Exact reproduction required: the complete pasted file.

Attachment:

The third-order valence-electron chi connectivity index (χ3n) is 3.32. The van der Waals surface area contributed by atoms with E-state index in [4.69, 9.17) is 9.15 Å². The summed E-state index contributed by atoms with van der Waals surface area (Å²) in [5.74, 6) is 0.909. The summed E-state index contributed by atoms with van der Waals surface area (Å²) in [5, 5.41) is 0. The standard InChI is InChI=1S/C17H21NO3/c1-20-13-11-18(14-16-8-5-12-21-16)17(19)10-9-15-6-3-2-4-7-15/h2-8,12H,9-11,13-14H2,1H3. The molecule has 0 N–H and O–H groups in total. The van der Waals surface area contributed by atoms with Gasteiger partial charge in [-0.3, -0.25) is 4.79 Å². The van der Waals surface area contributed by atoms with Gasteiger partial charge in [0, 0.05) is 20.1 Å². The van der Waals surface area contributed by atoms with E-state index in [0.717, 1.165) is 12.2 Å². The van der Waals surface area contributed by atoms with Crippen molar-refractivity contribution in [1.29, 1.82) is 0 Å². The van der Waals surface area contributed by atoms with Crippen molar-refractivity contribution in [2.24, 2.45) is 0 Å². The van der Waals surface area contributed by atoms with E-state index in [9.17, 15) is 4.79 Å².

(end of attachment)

The third-order valence-electron chi connectivity index (χ3n) is 3.32. The van der Waals surface area contributed by atoms with E-state index in [4.69, 9.17) is 9.15 Å². The summed E-state index contributed by atoms with van der Waals surface area (Å²) in [5.74, 6) is 0.909. The summed E-state index contributed by atoms with van der Waals surface area (Å²) in [5, 5.41) is 0. The standard InChI is InChI=1S/C17H21NO3/c1-20-13-11-18(14-16-8-5-12-21-16)17(19)10-9-15-6-3-2-4-7-15/h2-8,12H,9-11,13-14H2,1H3. The molecule has 0 N–H and O–H groups in total. The van der Waals surface area contributed by atoms with Gasteiger partial charge in [-0.3, -0.25) is 4.79 Å². The van der Waals surface area contributed by atoms with Gasteiger partial charge in [0, 0.05) is 20.1 Å². The van der Waals surface area contributed by atoms with E-state index in [0.717, 1.165) is 12.2 Å². The van der Waals surface area contributed by atoms with Crippen molar-refractivity contribution in [1.29, 1.82) is 0 Å². The van der Waals surface area contributed by atoms with Crippen molar-refractivity contribution in [2.24, 2.45) is 0 Å². The van der Waals surface area contributed by atoms with E-state index in [9.17, 15) is 4.79 Å².